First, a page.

Dan Walters

Dan Walters: Water rights will be next big California fight

Why Delta pumping to south state has been limited

April 2015: For the first time in years, Northern California’s rivers are roaring and its reservoirs are filled almost to the brim. So why isn't more water being pumped to Southern California? The answer involves the ravaged status of three key f
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April 2015: For the first time in years, Northern California’s rivers are roaring and its reservoirs are filled almost to the brim. So why isn't more water being pumped to Southern California? The answer involves the ravaged status of three key f

After years of drought, winter’s rain and snow storms generated close to a normal supply of water for California. As winter turned to spring, the Bureau of Reclamation announced allocations to farmers.

Rice growers and other farmers in the Sacramento Valley north of the Sacramento-San Joaquin Delta were pleased to learn that they would receive 100 percent of their contracted water supplies.

However, it was bad news for farmers south of the Delta, who were told they would get, at most, just 5 percent of contract water this year.

The disparity reflected, in part, environmental restrictions on pumping water from the Delta and sending it southward.

It also reflected one of the most vexing aspects of California’s perpetual conflict over water – a complex thicket of water rights dating back to the 19th century that’s fundamentally based on seniority.

As summarized by the Public Policy Institute of California, “Those who own land along a river or who staked early claims on that water have top priority. Those with rights established before the first state water administrative system was created in 1914 are subject to less direct oversight than those with more recent rights. In times of shortage, junior rights are curtailed and right-holders must either reduce their water use or rely on water from other sources.”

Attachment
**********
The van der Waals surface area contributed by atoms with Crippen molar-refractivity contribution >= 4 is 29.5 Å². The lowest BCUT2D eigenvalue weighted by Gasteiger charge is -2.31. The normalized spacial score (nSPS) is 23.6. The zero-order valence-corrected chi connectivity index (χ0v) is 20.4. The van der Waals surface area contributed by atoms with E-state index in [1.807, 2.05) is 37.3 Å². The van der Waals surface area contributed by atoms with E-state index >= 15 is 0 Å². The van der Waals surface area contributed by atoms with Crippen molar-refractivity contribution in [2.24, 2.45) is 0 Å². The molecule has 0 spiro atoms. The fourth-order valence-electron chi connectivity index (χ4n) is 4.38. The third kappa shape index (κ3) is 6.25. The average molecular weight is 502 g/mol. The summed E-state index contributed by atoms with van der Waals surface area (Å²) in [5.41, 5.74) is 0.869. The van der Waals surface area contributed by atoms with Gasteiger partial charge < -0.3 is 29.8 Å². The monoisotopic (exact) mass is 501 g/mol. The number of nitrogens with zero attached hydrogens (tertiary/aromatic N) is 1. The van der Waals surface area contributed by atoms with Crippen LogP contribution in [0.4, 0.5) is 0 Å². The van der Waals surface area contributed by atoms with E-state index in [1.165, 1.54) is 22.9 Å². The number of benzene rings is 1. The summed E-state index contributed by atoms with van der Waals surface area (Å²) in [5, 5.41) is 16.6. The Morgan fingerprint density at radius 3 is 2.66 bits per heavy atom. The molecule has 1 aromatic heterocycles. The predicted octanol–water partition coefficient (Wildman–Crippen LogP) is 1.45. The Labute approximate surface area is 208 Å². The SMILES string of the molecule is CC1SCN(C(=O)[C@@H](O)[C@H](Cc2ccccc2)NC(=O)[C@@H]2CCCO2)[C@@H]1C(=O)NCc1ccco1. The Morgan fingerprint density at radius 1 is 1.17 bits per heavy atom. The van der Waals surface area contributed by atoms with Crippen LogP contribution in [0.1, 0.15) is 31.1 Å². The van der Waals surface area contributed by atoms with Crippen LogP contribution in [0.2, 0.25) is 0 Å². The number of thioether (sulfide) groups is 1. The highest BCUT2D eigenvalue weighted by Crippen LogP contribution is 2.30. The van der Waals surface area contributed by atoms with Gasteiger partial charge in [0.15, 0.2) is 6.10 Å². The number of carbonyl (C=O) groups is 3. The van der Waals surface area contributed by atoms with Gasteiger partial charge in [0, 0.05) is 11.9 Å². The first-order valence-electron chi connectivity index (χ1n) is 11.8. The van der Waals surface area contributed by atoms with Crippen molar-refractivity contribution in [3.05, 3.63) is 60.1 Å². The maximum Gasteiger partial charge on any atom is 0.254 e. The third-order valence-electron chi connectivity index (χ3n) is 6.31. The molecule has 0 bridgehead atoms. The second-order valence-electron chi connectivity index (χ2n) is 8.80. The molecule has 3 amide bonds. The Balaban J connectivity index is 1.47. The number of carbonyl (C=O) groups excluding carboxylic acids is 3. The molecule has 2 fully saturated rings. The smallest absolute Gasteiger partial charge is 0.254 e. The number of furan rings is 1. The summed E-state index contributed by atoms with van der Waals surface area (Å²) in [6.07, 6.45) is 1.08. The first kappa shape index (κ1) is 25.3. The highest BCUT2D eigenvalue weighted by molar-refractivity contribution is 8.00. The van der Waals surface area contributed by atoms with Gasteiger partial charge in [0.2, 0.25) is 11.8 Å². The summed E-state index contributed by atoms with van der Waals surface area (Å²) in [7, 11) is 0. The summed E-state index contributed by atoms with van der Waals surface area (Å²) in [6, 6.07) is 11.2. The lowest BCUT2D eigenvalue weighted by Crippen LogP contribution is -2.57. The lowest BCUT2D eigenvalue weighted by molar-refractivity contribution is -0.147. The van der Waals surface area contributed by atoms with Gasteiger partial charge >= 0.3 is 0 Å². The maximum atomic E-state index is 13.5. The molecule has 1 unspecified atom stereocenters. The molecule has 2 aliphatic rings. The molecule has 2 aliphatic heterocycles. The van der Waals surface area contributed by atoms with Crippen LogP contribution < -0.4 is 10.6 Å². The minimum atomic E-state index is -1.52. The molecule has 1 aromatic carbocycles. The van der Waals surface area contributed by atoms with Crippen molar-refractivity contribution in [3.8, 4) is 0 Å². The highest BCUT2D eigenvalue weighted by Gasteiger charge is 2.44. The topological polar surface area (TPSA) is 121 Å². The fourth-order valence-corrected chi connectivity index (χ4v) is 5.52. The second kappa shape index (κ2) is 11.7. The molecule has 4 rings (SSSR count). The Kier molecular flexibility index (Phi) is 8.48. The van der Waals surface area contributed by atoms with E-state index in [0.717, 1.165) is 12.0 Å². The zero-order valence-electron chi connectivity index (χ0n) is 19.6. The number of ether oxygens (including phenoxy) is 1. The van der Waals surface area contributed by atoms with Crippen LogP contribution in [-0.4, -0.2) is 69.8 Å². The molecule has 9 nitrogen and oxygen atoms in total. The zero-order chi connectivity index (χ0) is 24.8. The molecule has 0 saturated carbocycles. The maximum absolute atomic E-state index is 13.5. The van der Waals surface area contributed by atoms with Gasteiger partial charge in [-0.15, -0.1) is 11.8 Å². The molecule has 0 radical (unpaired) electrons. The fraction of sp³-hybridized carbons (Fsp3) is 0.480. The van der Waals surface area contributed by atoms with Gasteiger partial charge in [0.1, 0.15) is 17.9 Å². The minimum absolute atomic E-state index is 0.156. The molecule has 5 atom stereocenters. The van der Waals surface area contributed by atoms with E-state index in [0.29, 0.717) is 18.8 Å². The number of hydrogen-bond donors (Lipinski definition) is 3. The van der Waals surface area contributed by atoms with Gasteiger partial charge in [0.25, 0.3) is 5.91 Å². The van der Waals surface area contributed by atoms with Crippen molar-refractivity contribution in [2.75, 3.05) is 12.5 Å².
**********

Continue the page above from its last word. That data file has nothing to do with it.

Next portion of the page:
The farmers on the West Side of the San Joaquin Valley who see the greatest curtailment of deliveries lack the rights that earlier agricultural regions obtained.

The drought, coupled with fears about the effects of climate change on California’s future water supplies, has already compelled California to rethink aspects of its water situation long thought to be politically untouchable.

It’s led to the first system for regulating use of underground aquifers, which supply about a third of California’s water, and seems to be reducing opposition to creating more reservoirs to capture winter rains.

California’s next water policy frontier, it would seem, is revising its complex structure of water rights, either directly or indirectly.

The PPIC report on water policy reform, released last year, notes that California already has laws on the books, rarely invoked, that might allow regulators to abridge even the most senior water rights on grounds of public health or safety or environmental damage.

A case pending before the water board, however, indicates that the long-simmering water rights issue is beginning to boil.

The board accuses the Byron-Bethany Irrigation District, near Tracy, of continuing to take water from the Delta for 13 days after it and other districts with senior water rights had been told to curtail pumping.

“We are a test case,” Byron-Bethany’s manager, Rick Gilmore, told The Record in Stockton. “I think this has become a larger issue. I think the water board wants to use this as a precedent so they can start to gain more control over senior water right users.”

The case may be headed to the courts, and the outcome will, indeed, frame the state’s powers to crack the seemingly solid legal wall protecting long-standing water rights.

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